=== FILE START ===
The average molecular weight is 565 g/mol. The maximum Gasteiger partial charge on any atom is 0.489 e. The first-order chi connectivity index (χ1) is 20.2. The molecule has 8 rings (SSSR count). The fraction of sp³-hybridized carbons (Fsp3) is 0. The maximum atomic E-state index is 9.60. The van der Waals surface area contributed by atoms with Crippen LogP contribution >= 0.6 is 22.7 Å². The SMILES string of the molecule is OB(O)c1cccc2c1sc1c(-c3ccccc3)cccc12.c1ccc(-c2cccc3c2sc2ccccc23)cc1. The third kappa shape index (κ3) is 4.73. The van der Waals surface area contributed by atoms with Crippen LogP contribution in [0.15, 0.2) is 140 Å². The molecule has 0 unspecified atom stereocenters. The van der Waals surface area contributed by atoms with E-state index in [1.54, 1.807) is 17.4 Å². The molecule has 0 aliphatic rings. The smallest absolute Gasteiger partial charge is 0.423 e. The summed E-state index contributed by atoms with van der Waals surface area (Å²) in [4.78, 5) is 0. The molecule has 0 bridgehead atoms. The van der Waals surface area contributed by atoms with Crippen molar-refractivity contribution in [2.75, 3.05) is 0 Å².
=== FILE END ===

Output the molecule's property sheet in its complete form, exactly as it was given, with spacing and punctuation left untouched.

The average molecular weight is 565 g/mol. The maximum Gasteiger partial charge on any atom is 0.489 e. The first-order chi connectivity index (χ1) is 20.2. The molecule has 8 rings (SSSR count). The fraction of sp³-hybridized carbons (Fsp3) is 0. The maximum atomic E-state index is 9.60. The van der Waals surface area contributed by atoms with Crippen LogP contribution >= 0.6 is 22.7 Å². The SMILES string of the molecule is OB(O)c1cccc2c1sc1c(-c3ccccc3)cccc12.c1ccc(-c2cccc3c2sc2ccccc23)cc1. The third kappa shape index (κ3) is 4.73. The van der Waals surface area contributed by atoms with Crippen LogP contribution in [0.15, 0.2) is 140 Å². The molecule has 0 unspecified atom stereocenters. The van der Waals surface area contributed by atoms with E-state index in [1.54, 1.807) is 17.4 Å². The molecule has 0 aliphatic rings. The smallest absolute Gasteiger partial charge is 0.423 e. The summed E-state index contributed by atoms with van der Waals surface area (Å²) in [4.78, 5) is 0. The molecule has 0 bridgehead atoms. The van der Waals surface area contributed by atoms with Crippen molar-refractivity contribution in [2.75, 3.05) is 0 Å².